Horrified to discover the damage that plastic bags were causing to our marine environment, Claire Morsman devised a plan for action - 'sociable guerrilla bagging'.

The idea is that people make reusable bags from recycled material and then give them away to friends and family or sometimes during mass handouts.
Since it began in January 2007, hundreds of people working alone or in "pods" who work together on the bags have made over 20,000 bags. Its taken off in the UK, US, New Zealand, Spain, Japan, Morocco and France.

The bags are known as Morsbags.

Check out the website here


Healing power of chooks

This post has been in my mind since I saw a wonderful program ABC TV. The program “Rare Chicken Rescue” has two themes, one is depression and the other is about rescuing rare chicken breeds. Both subjects are interesting however it was the role that keeping chickens played in rescuing Mark Tully from depression that really struck a chord.

When we lived on the North Coast of NSW we kept about 20 odd chickens and 3 ducks. Watching this mob of birds going about their daily activities was a source of endless fascination for us. If you slow down and observe with curiosity their individual characters become more apparent. Chickens have an astonishing range of movements and noises when they allowed to follow their natural patterns. I can easily understand how watching the birds can bring someone out of a downward spiral and gradually lead to some relief from symptoms of depression.

As anyone who has allowed chooks to free range around their garden will know, they have an uncanny sense of which beds to head for to disperse carefully mulched delicate plants. Roosters also seem to be able to get over just about any fence and into a vege garden.

One of the experiments we trialled was the use of “Chook Tractors”. This is an idea popularised by Bill Mollison in the Permaculture books. The version we used was a chook dome made of poly pipe and chicken wire, that was rotated over half a dozen circular vege beds (as described by Linda Woodrow in The Permaculture Home Garden). One additional benefit of the dome was that it was easy to sit next to and watch the chickens go about their business.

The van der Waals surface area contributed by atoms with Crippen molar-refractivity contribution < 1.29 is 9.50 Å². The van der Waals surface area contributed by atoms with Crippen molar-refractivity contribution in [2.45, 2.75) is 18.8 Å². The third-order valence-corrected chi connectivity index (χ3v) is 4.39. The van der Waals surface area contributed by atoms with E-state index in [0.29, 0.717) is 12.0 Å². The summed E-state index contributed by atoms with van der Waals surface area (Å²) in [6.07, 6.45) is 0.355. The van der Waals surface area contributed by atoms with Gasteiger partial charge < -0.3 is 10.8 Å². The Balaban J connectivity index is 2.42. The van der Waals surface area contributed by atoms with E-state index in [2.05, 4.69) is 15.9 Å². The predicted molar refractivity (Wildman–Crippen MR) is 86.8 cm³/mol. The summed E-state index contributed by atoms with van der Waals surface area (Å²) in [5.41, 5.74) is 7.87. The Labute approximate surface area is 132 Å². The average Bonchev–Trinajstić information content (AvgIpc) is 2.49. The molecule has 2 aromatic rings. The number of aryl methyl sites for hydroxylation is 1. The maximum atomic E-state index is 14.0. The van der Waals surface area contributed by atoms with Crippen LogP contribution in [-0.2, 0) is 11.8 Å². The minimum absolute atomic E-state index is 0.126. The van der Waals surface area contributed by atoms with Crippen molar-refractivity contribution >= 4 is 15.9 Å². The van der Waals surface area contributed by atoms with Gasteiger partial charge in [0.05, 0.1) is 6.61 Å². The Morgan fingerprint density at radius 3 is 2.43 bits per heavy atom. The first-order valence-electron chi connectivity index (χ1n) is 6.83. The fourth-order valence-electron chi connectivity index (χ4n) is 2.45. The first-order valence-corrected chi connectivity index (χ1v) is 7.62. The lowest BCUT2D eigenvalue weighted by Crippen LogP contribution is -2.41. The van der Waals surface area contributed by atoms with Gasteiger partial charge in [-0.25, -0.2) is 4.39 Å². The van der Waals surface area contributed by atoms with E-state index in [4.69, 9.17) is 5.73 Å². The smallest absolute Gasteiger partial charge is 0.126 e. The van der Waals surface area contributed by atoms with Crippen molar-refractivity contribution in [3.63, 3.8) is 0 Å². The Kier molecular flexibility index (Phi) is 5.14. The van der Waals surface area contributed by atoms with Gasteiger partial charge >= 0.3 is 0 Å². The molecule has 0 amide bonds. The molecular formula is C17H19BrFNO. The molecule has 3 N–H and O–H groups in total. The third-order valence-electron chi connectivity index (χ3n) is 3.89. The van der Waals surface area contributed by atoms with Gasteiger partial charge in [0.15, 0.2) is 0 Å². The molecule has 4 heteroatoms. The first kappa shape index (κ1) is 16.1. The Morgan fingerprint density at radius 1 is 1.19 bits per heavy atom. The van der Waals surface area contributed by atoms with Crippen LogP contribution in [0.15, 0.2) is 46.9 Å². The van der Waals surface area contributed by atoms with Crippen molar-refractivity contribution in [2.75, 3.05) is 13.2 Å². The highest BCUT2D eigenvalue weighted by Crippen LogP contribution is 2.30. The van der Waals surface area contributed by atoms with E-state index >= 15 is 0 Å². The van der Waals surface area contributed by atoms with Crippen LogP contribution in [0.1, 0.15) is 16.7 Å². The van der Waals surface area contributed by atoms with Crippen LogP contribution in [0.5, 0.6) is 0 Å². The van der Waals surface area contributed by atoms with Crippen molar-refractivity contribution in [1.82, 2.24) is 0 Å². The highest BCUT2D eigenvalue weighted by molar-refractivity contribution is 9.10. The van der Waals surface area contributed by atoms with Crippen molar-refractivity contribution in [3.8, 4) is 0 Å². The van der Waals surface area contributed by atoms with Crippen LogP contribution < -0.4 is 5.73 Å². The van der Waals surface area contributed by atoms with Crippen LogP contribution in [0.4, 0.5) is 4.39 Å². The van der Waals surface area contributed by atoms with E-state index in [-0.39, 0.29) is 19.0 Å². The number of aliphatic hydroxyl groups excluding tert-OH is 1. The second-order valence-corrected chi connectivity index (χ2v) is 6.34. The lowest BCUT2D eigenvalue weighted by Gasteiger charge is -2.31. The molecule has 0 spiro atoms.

Finding Optimism - an award winning blog aimed at helping depression suffers and their helpers, also links to their excellent software package for the Mac that provides an easy way to maintain a daily record of your mental health symptoms and the various triggers that are associated with with them.


Frightened by voluntary simplicity

An article in the New York Times here tells of a couple who are shedding their possessions prior to starting a new life as organic farmers. What I found interesting was that they have had some hostile reactions on the blog they are keeping to document the journey. I suspect that many people find the idea of others who are stepping outside the norm and “letting it all go by” to be threatening.

As a Subaru owner and former city escapee currently back in corporate life, the cover of this book appealed to me instantly. It was brought to my attention by this review at Cool Tools. It seems an increasing number of people are setting up alternative lives and documenting their efforts in blogs and books. No complaints from me as I enjoy this genre, as long as the accounts retain an authentic feeling. Some of my favourites include Urban Dreams, Rural Realities and the Nearings classic The Good Life. More on these another time.